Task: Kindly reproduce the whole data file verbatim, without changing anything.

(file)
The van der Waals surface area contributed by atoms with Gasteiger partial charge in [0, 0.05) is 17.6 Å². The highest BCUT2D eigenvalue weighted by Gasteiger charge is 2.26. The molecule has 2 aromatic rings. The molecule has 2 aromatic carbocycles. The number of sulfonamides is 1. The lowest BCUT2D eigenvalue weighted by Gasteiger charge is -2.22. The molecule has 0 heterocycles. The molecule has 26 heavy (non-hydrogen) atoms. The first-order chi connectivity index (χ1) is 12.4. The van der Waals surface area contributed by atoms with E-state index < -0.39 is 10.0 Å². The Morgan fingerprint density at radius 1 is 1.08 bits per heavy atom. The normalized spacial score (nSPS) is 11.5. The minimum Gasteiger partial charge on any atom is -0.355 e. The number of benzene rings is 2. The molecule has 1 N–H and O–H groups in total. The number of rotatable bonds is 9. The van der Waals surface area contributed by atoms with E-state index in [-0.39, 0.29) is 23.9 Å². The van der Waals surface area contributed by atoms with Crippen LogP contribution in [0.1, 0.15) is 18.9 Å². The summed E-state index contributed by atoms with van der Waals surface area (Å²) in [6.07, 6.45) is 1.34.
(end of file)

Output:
The van der Waals surface area contributed by atoms with Gasteiger partial charge in [0, 0.05) is 17.6 Å². The highest BCUT2D eigenvalue weighted by Gasteiger charge is 2.26. The molecule has 2 aromatic rings. The molecule has 2 aromatic carbocycles. The number of sulfonamides is 1. The lowest BCUT2D eigenvalue weighted by Gasteiger charge is -2.22. The molecule has 0 heterocycles. The molecule has 26 heavy (non-hydrogen) atoms. The first-order chi connectivity index (χ1) is 12.4. The van der Waals surface area contributed by atoms with E-state index < -0.39 is 10.0 Å². The Morgan fingerprint density at radius 1 is 1.08 bits per heavy atom. The normalized spacial score (nSPS) is 11.5. The minimum Gasteiger partial charge on any atom is -0.355 e. The number of benzene rings is 2. The molecule has 1 N–H and O–H groups in total. The number of rotatable bonds is 9. The van der Waals surface area contributed by atoms with E-state index in [-0.39, 0.29) is 23.9 Å². The van der Waals surface area contributed by atoms with Crippen LogP contribution in [0.1, 0.15) is 18.9 Å². The summed E-state index contributed by atoms with van der Waals surface area (Å²) in [6.07, 6.45) is 1.34.